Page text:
My previous blog about sports shoes covered some of the things we need to consider before buying footwear for the various different sports we participate in. On doing this research, I have come across some really alarming trends online or some “quick fit guides” to recreational running and exercise trainers. I want to write this blog to discuss some of these issues and try to stop you from falling into some of these online traps.
When you search for trainers online, whether it be on websites from large sports brands to daily health blogs, they always base any shoe prescription on putting you into three different categories. Your feet are either:
- Flat/Pronated feet
- Normal/Neutral feet
- High/Suppinated feet
This basic model classification was first used in 1947 and has since been re-used by magazines, websites and sports shops to help sell you running shoes. This model makes many assumptions about you and your body. These assumptions are:
- Pronation of the foot is predisposing to future risk of injury
- To function perfectly our foot should be a Neutral/Normal foot
- Marketing claims by sports companies about their shoes are always achieved
- You can simply diagnose yourself by doing a “wet foot test”
So lets start with the issues around each point. First of all, the assumption in point one is completely inaccurate. Several scientific studies* have found that there is no association between foot type and risk of injury. A study actually found that pronated feet can PROTECT you from injury**. So what this shows is that you can’t just assume because you have a type of foot, that you are going to have an injury and that it needs correcting. This assumption does not take into account technique, style, muscle tightness, general fitness level and conditioning of each person. To make a choice of shoe based on foot shape is not right.
Point two, what exactly is normal? Health care professionals always like to make sure you realise every treatment you receive is different because the reaction of a treatment is subjective you. No one on this planet can tell you that the way you move is wrong. I have met 95 year olds with “flat feet” who are fitter and have had less injuries than a 25 year old with “neutral” foot type. If you look at the averages of arch heights across the spectrum, normal is actually slightly pronated/flat. We spend our lives accepting differences in human beings, but when it comes to running shoes we accept such a rigid simplistic model.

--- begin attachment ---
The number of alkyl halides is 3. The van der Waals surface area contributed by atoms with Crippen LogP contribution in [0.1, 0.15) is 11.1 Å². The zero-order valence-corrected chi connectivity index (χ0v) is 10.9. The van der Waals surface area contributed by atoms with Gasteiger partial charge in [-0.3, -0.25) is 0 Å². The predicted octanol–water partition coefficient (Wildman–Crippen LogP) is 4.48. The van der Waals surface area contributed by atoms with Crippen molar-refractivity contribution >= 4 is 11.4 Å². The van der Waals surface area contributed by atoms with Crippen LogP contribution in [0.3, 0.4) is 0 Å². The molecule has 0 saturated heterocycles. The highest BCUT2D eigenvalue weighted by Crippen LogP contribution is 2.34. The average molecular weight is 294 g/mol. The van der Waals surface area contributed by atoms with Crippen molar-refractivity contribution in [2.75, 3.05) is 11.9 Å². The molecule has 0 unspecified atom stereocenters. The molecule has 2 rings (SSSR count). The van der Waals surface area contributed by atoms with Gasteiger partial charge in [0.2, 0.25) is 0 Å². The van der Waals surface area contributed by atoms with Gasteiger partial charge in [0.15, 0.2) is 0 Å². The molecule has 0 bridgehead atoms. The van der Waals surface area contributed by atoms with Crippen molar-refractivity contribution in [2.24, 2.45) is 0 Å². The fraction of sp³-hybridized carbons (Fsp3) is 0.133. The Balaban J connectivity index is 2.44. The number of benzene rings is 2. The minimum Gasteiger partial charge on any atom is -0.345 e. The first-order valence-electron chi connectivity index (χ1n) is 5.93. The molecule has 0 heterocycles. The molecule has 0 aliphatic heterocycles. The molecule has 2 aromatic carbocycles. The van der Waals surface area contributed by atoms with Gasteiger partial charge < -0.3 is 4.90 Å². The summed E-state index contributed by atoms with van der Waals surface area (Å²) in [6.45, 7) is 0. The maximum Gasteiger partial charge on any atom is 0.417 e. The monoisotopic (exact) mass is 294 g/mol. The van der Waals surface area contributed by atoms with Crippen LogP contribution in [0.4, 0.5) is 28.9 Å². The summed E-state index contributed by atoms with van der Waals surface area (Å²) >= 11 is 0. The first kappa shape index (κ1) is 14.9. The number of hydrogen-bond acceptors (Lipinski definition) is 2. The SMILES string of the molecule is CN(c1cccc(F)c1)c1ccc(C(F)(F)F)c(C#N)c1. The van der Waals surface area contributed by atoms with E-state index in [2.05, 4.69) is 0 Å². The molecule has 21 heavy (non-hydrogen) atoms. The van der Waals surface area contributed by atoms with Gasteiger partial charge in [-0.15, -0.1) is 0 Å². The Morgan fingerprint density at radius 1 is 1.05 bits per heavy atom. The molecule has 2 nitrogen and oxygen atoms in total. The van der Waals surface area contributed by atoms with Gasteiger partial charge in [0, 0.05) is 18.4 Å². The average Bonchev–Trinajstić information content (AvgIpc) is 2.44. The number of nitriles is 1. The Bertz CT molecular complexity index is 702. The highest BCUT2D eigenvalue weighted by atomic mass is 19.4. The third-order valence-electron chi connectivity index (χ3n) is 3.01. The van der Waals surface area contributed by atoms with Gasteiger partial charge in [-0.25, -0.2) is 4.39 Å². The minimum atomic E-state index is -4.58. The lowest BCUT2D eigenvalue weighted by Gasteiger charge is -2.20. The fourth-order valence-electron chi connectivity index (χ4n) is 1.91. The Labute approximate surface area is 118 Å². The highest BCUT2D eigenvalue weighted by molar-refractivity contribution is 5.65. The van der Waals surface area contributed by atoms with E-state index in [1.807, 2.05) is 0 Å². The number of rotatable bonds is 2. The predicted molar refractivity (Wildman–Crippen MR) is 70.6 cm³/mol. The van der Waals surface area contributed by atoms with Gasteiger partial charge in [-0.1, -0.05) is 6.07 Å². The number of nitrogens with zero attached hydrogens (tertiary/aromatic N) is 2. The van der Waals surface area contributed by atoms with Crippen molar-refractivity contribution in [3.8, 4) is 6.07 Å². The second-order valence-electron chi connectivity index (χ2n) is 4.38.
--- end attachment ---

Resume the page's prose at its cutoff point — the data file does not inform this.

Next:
Point three, can we really trust every claim made by running shoe companies and brands? We have to remember that they are trying to SELL A PRODUCT. That’s right, they are trying to make money from selling you an item. This is the normal sales market and part of everyday life. By making claims about their trainers with very little supporting evidence, they are able to convince you that their trainer is the one for you. As a paying customer, you shouldn’t just look at fancy claims made to sell you the product. What you should do is be empowered with the knowledge about your own body to lead yourself to the style of trainer that is right for you.
The last point, the “wet foot test”. Now, when this was mentioned in 1947, it was created by the US army to categorise their soldiers. This has now been adopted by many websites as the way to diagnose your feet to then match against the styles available. In Podiatry, we spend many years studying, analysing and measuring static and dynamic foot structure and leg movements. The wet foot test simplifies all of our study and simply puts you in a group, that’s if you do the test right of course! It doesn’t take in to account any additional information about your feet, legs or back. The wet foot test is not predictive of dynamic function and is completely and utterly useless.
At FootPro Podiatry I can help accurately assess your gait and biomechanics and help guide you to the right styles and types of running trainers. Just remember though, what you find comfortable may be different to someone else and if something works for you, don’t change it just because you think it looks better or helped your friend be more comfortable. The right shoes, the right orthotics, along with the right stretching and strengthening programme – may hold the key to your comfort and improved performance.
*Franettovich M, Chapman AR, Blanch P et al. Altered neuromuscular control in individual with exercise related leg pain. Medicine and Sport Science and exercise. 42 :546, 2010
Barrett JR, Tanji JL, Drake C et al. Injuries in runners, a prospective study in alignment. Clinical Journal of Sport Medicine. 8: 187, 1998.
**Carvan D, Jones B, Robinson J. Foot Morphologic Characteristics and risks of exercise related injury. Archives of family medicine 2: 773. 1993.
Ian Griffiths, Sports Podiatry. Choosing Running Shoes: evidence behind recommendations. www.sportspodiatry.co.uk